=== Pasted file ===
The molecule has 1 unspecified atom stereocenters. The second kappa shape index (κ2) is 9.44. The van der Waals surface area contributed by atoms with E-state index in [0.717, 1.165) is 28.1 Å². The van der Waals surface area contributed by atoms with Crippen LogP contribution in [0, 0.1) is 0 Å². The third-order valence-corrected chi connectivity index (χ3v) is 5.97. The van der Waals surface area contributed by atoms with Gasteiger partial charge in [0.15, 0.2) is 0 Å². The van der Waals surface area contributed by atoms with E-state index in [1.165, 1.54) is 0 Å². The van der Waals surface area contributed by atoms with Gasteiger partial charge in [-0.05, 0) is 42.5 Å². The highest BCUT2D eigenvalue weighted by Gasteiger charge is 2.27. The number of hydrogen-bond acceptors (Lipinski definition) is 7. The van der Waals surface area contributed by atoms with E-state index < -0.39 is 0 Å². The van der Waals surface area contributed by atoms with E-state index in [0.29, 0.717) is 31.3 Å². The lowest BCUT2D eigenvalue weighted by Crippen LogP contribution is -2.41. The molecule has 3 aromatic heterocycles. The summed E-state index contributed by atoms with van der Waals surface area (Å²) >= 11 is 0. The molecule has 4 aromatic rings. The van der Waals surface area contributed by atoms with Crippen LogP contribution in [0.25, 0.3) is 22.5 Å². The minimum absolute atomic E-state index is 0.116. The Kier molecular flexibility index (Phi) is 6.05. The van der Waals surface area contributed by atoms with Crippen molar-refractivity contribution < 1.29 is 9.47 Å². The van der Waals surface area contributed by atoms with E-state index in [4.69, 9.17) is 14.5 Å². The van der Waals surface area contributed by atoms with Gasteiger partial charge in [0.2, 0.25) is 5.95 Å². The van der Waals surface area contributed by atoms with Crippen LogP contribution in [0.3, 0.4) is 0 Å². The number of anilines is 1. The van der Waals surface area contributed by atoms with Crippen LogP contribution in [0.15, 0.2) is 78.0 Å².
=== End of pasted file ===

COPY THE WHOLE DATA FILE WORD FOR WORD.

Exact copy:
The molecule has 1 unspecified atom stereocenters. The second kappa shape index (κ2) is 9.44. The van der Waals surface area contributed by atoms with E-state index in [0.717, 1.165) is 28.1 Å². The van der Waals surface area contributed by atoms with Crippen LogP contribution in [0, 0.1) is 0 Å². The third-order valence-corrected chi connectivity index (χ3v) is 5.97. The van der Waals surface area contributed by atoms with Gasteiger partial charge in [0.15, 0.2) is 0 Å². The van der Waals surface area contributed by atoms with E-state index in [1.165, 1.54) is 0 Å². The van der Waals surface area contributed by atoms with Gasteiger partial charge in [-0.05, 0) is 42.5 Å². The highest BCUT2D eigenvalue weighted by Gasteiger charge is 2.27. The number of hydrogen-bond acceptors (Lipinski definition) is 7. The van der Waals surface area contributed by atoms with E-state index < -0.39 is 0 Å². The van der Waals surface area contributed by atoms with E-state index in [0.29, 0.717) is 31.3 Å². The lowest BCUT2D eigenvalue weighted by Crippen LogP contribution is -2.41. The molecule has 3 aromatic heterocycles. The summed E-state index contributed by atoms with van der Waals surface area (Å²) >= 11 is 0. The molecule has 4 aromatic rings. The van der Waals surface area contributed by atoms with Crippen LogP contribution in [0.25, 0.3) is 22.5 Å². The minimum absolute atomic E-state index is 0.116. The Kier molecular flexibility index (Phi) is 6.05. The van der Waals surface area contributed by atoms with Crippen molar-refractivity contribution < 1.29 is 9.47 Å². The van der Waals surface area contributed by atoms with E-state index in [4.69, 9.17) is 14.5 Å². The van der Waals surface area contributed by atoms with Gasteiger partial charge in [0.2, 0.25) is 5.95 Å². The van der Waals surface area contributed by atoms with Crippen LogP contribution in [0.3, 0.4) is 0 Å². The number of anilines is 1. The van der Waals surface area contributed by atoms with Crippen LogP contribution in [0.15, 0.2) is 78.0 Å².